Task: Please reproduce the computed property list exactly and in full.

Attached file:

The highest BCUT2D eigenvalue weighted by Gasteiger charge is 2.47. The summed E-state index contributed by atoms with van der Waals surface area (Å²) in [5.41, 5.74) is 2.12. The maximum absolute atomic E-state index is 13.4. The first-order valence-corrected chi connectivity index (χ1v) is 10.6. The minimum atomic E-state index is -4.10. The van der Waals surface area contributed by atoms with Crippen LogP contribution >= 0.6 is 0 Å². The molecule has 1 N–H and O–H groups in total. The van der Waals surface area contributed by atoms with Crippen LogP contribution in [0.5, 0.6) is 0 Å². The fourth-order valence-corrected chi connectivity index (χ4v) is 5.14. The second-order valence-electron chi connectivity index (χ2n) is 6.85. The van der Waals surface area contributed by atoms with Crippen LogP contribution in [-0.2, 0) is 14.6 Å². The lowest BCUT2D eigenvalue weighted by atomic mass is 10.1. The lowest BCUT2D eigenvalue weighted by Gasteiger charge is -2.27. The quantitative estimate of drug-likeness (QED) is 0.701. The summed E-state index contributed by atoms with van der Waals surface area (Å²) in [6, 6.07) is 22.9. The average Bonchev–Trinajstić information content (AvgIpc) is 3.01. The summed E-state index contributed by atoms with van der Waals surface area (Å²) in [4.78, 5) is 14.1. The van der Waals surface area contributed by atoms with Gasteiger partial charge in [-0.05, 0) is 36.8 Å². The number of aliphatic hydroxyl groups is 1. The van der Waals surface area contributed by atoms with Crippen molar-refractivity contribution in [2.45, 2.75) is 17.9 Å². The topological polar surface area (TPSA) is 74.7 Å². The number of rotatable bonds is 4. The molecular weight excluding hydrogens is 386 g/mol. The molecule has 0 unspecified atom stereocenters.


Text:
The highest BCUT2D eigenvalue weighted by Gasteiger charge is 2.47. The summed E-state index contributed by atoms with van der Waals surface area (Å²) in [5.41, 5.74) is 2.12. The maximum absolute atomic E-state index is 13.4. The first-order valence-corrected chi connectivity index (χ1v) is 10.6. The minimum atomic E-state index is -4.10. The van der Waals surface area contributed by atoms with Crippen LogP contribution >= 0.6 is 0 Å². The molecule has 1 N–H and O–H groups in total. The van der Waals surface area contributed by atoms with Crippen LogP contribution in [0.5, 0.6) is 0 Å². The fourth-order valence-corrected chi connectivity index (χ4v) is 5.14. The second-order valence-electron chi connectivity index (χ2n) is 6.85. The van der Waals surface area contributed by atoms with Crippen LogP contribution in [-0.2, 0) is 14.6 Å². The lowest BCUT2D eigenvalue weighted by atomic mass is 10.1. The lowest BCUT2D eigenvalue weighted by Gasteiger charge is -2.27. The quantitative estimate of drug-likeness (QED) is 0.701. The summed E-state index contributed by atoms with van der Waals surface area (Å²) in [6, 6.07) is 22.9. The average Bonchev–Trinajstić information content (AvgIpc) is 3.01. The summed E-state index contributed by atoms with van der Waals surface area (Å²) in [4.78, 5) is 14.1. The van der Waals surface area contributed by atoms with Gasteiger partial charge in [-0.05, 0) is 36.8 Å². The number of aliphatic hydroxyl groups is 1. The van der Waals surface area contributed by atoms with Crippen molar-refractivity contribution in [2.45, 2.75) is 17.9 Å². The topological polar surface area (TPSA) is 74.7 Å². The number of rotatable bonds is 4. The molecular weight excluding hydrogens is 386 g/mol. The molecule has 0 unspecified atom stereocenters.